Currently viewing the tag: "death"


Lottery winner“Dr. Campos,” the office manager said in her best business voice, “Would you like to contribute ten dollars to the office lottery pool?”

Ugh…we aren’t going to win. Greater chance of getting struck by lightning, twice! But I couldn’t stand to let my colleagues get rich without me, not for ten dollars…so I bought in.

I am relieved we did not win. It is not that I am above the fantasy…but I know something: Nobody unprepared to handle such a massive sum of money will keep it for long, or at the very least, the work it takes to manage a jackpot will stagger them. Very few people realize this fact, but many lottery winners rue the day they hit the numbers.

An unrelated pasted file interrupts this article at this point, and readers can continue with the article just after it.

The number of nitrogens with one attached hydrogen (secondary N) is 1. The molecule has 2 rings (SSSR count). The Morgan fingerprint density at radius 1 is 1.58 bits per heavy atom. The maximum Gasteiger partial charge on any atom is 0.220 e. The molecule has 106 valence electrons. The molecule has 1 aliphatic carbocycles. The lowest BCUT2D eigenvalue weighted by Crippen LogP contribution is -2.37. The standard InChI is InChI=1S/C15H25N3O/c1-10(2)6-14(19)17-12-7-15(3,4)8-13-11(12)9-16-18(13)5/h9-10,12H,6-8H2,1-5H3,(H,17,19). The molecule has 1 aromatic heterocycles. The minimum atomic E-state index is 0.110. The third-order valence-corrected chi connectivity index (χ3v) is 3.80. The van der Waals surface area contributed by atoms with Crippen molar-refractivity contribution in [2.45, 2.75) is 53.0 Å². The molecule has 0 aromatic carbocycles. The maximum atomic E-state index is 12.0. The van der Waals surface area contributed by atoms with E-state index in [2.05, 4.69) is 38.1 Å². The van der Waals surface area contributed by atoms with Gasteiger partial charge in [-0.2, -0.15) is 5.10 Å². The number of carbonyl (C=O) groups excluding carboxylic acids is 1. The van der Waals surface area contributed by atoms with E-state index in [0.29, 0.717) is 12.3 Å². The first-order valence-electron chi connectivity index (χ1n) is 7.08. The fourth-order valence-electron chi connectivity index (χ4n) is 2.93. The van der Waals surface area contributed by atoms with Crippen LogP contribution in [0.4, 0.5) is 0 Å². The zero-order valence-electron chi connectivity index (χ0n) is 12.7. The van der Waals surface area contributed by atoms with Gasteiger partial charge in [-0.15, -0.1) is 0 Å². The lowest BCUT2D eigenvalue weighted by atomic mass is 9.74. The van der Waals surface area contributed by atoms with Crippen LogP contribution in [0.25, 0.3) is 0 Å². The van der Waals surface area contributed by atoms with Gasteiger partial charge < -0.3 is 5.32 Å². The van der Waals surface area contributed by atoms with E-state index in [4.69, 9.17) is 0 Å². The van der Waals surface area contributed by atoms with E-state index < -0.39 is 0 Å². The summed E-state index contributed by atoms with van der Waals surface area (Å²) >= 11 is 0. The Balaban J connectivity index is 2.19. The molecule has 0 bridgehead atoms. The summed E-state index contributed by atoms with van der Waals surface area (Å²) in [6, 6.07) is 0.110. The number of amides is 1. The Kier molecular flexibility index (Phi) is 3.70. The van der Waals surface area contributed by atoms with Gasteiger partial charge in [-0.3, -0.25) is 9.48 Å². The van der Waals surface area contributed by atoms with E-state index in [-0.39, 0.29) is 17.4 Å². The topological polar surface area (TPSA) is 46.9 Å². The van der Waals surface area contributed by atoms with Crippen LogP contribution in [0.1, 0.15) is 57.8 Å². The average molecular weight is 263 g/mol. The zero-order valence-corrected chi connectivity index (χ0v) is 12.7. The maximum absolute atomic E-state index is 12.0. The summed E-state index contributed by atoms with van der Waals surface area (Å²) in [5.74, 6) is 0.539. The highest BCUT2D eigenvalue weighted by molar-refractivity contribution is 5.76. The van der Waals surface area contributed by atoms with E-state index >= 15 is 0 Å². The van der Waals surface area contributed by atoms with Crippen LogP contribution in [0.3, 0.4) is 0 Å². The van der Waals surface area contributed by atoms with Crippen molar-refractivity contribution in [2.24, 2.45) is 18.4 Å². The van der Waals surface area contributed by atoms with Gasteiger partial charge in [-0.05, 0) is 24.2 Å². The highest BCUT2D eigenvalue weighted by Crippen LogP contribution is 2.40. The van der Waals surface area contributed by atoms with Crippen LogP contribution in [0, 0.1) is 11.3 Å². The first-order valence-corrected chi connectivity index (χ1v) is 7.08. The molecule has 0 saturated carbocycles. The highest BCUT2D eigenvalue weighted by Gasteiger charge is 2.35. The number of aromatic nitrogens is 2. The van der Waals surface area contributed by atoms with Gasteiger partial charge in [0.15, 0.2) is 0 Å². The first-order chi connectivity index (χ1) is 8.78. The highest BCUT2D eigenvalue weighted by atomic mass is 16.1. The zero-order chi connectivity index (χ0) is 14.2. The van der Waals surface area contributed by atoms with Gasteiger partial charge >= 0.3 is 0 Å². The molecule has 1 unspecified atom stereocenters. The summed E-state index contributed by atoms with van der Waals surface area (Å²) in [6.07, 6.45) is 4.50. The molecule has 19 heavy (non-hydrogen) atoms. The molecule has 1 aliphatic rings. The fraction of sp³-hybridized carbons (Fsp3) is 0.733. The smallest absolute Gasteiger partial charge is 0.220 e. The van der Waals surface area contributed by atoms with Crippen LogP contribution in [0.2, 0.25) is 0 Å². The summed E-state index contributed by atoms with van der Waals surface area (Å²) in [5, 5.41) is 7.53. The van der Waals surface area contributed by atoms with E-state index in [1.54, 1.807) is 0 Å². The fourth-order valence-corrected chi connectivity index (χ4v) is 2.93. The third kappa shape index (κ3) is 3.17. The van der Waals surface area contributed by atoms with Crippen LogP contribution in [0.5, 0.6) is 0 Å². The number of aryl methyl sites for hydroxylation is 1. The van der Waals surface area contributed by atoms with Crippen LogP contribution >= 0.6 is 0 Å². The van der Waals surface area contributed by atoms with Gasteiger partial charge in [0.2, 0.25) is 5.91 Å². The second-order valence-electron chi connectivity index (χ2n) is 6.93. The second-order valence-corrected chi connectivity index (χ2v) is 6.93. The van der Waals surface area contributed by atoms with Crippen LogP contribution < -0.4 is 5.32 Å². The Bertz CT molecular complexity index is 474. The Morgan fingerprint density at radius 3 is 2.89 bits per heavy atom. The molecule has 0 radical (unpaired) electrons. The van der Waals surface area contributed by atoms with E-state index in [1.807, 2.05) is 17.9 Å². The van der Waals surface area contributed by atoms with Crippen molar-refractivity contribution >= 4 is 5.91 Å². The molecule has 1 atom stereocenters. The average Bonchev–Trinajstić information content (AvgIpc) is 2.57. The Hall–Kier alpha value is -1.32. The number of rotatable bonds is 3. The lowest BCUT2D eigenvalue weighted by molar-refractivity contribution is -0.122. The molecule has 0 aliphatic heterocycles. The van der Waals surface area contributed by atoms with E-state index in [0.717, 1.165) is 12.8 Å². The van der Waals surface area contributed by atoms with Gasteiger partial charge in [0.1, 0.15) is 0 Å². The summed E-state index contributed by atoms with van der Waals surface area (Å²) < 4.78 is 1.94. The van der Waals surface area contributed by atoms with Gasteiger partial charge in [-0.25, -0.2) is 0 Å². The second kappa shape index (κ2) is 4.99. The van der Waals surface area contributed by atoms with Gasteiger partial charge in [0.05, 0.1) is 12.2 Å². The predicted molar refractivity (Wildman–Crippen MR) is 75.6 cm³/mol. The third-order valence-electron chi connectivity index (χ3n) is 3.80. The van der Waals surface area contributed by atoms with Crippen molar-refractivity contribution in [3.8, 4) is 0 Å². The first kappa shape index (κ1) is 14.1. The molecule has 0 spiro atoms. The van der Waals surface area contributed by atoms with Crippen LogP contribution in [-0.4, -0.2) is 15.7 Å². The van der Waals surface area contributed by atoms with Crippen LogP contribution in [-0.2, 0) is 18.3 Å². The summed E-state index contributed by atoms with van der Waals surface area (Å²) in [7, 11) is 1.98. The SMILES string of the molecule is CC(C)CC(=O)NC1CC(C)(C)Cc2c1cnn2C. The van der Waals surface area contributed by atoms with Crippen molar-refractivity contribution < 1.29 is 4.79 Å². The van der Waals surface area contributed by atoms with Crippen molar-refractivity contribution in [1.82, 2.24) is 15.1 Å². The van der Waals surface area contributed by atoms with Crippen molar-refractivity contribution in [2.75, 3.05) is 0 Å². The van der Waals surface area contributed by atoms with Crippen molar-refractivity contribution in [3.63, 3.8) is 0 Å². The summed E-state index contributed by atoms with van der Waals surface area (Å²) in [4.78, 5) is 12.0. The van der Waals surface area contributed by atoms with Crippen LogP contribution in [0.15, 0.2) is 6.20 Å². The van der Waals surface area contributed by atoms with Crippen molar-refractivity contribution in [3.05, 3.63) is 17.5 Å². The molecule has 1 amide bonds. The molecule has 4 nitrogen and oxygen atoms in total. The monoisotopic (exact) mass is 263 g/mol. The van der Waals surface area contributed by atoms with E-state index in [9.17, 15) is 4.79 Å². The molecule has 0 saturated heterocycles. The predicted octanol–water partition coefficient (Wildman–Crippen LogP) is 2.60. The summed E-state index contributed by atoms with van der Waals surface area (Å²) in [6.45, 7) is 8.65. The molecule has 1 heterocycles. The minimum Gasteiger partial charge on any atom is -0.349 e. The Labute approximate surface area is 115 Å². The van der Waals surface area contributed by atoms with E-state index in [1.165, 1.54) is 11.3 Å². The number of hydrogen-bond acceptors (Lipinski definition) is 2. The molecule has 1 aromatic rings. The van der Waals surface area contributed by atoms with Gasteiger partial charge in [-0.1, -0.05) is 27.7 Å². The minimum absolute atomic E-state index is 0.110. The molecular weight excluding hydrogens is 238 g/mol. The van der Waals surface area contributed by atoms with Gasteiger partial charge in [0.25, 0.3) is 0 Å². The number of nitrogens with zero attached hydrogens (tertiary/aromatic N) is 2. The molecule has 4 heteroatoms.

“You know, my wife had said she wished that she had torn the ticket up. Well, I wish that we had torn the ticket up too.” ~ Jack Whittaker, West Virginia, Powerball lottery jackpot winner, $315 million

BlingSpending sprees are the first order of business. Gotta buy the bling, and the houses, and the boa constrictors, and the stripper pole…you know, lottery-winner necessities. But ask any big-name athlete or celeb who has squandered away millions (Mike Tyson, Michael Jackson), it goes fast…like water through the fingertips if you are not careful. About 70 percent of people who suddenly receive a windfall of cash will lose it within a few years, according to the National Endowment for Financial Education.

Today, after spending almost all her winnings — “big house, fancy cars, designer clothes, lavish parties exotic trips, handouts to family, loans to friends” — [Sharon Tirabassi] is back in the working class: riding the bus, working part-time, living in a rented house.